Who 0wns you -- Entertainment control freaks have an ally in Microsoft

Jon O . jono@microshaft.org
Thu, 25 Oct 2001 12:45:57 -0700

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To: dmca_discuss@lists.microshaft.org
Cc: it_union@lists.microshaft.org
Date: Thu, 25 Oct 2001 11:27:24 -0700

Entertainment control freaks have an ally in Microsoft

The entertainment industry has been working for years to establish control over digital content to prevent unauthorized copying. The latest effort, a proposed bill by U.S. Sen. Ernest ``Fritz'' Hollings, D-S.C., would force makers of interactive digital devices to build copy-protection into everything they make.

There hasn't been much publicity about the so-called ``Security Systems Standards and Certification Act'' (SSSCA), but this is a real piece of work.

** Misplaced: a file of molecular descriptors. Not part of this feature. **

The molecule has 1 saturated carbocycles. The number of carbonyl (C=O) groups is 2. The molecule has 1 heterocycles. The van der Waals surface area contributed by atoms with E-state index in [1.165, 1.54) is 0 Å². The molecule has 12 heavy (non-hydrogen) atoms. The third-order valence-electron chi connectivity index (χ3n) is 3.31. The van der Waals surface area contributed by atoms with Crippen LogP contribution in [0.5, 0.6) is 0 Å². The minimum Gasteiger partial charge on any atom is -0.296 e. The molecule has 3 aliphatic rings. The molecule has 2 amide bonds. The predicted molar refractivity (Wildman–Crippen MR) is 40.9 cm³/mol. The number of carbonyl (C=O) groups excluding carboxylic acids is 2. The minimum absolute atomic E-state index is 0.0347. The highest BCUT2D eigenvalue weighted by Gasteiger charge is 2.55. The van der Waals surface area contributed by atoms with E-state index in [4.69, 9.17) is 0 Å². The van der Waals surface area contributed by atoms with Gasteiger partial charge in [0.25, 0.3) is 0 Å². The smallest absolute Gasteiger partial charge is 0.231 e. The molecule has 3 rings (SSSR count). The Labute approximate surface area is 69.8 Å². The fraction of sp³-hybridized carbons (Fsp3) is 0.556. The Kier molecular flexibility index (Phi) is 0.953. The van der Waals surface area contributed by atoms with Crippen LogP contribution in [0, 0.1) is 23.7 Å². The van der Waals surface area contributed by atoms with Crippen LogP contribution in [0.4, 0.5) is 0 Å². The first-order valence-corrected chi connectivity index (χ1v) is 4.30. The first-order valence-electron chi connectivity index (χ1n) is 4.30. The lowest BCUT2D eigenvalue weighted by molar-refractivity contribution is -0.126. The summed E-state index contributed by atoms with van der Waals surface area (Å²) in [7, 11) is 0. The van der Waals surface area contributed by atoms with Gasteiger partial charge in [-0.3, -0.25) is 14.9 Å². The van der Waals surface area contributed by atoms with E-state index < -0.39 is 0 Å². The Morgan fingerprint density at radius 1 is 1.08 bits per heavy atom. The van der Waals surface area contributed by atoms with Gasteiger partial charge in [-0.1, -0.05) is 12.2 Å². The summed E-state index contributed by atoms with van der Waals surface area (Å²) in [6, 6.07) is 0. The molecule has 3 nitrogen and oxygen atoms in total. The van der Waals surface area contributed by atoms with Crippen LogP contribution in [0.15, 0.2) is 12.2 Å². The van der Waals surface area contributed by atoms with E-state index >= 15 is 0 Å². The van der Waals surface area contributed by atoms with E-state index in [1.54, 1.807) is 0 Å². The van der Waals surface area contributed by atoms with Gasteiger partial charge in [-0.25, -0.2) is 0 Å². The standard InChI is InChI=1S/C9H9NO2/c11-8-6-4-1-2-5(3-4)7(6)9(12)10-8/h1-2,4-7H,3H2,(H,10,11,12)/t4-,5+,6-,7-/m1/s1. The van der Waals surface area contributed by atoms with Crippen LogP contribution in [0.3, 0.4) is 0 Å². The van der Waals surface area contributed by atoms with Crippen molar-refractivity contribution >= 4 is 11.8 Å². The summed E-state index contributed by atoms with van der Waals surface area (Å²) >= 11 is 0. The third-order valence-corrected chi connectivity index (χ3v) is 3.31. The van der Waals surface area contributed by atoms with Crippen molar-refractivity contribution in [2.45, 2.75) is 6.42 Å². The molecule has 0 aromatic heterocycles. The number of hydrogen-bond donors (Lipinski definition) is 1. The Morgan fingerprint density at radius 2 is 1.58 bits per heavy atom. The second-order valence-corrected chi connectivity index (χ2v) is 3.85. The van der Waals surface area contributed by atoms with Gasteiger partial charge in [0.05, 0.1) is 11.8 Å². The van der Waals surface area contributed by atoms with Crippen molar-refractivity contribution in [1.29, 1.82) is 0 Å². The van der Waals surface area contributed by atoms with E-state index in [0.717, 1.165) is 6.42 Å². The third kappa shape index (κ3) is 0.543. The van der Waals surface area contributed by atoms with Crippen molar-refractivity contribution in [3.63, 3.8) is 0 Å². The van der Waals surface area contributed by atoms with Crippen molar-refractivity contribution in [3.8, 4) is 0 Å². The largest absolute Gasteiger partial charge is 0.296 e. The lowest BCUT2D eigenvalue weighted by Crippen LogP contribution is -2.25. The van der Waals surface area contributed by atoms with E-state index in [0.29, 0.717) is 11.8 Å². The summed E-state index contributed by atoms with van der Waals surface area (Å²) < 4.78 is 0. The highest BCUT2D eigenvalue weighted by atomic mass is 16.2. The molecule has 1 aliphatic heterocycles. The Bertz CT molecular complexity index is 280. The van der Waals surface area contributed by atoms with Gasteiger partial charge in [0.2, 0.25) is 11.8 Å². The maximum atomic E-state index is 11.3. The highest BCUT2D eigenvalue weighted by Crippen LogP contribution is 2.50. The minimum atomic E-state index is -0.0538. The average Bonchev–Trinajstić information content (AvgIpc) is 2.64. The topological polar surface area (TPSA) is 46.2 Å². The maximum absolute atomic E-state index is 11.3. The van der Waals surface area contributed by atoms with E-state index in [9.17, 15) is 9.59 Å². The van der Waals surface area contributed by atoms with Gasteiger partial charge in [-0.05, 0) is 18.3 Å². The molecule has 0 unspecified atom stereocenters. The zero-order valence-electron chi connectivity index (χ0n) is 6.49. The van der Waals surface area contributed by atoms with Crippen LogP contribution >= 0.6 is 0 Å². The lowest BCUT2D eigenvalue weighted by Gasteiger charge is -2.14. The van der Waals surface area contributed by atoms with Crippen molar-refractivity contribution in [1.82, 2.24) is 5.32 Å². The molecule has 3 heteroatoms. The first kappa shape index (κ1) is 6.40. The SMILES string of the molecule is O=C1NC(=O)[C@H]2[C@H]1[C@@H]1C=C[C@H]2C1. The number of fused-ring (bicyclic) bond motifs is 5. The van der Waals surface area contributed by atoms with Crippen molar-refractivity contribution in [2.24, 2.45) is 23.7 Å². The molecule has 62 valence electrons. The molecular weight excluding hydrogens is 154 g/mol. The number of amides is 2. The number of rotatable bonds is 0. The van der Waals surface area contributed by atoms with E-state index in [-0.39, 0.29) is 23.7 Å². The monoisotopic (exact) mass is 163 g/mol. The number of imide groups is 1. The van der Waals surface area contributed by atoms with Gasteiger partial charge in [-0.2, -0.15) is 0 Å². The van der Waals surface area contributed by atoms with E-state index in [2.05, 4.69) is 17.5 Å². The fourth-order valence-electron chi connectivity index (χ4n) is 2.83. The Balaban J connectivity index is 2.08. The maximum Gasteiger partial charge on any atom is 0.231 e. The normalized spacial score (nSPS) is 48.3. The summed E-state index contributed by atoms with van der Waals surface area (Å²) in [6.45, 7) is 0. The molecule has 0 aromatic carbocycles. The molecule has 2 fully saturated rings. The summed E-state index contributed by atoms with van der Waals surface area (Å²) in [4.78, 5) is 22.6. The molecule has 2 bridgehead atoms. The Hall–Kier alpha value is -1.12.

That latest version of Media Player, which I recently downloaded, comes with a remarkable user license. It says, in part: ``You agree that in order to protect the integrity of content and software protected by digital rights management (`Secure Content'), Microsoft may provide security related updates to the OS Components that will be automatically downloaded onto your computer. These security related updates may disable your ability to copy and/or play Secure Content and use other software on your computer. If we provide such a security update, we will use reasonable efforts to post notices on a Web site explaining the update.''

In other words, Microsoft asserts the right to remotely change your PC's configuration and otherwise muck with your system. What's a reasonable effort to post notices? Who knows?



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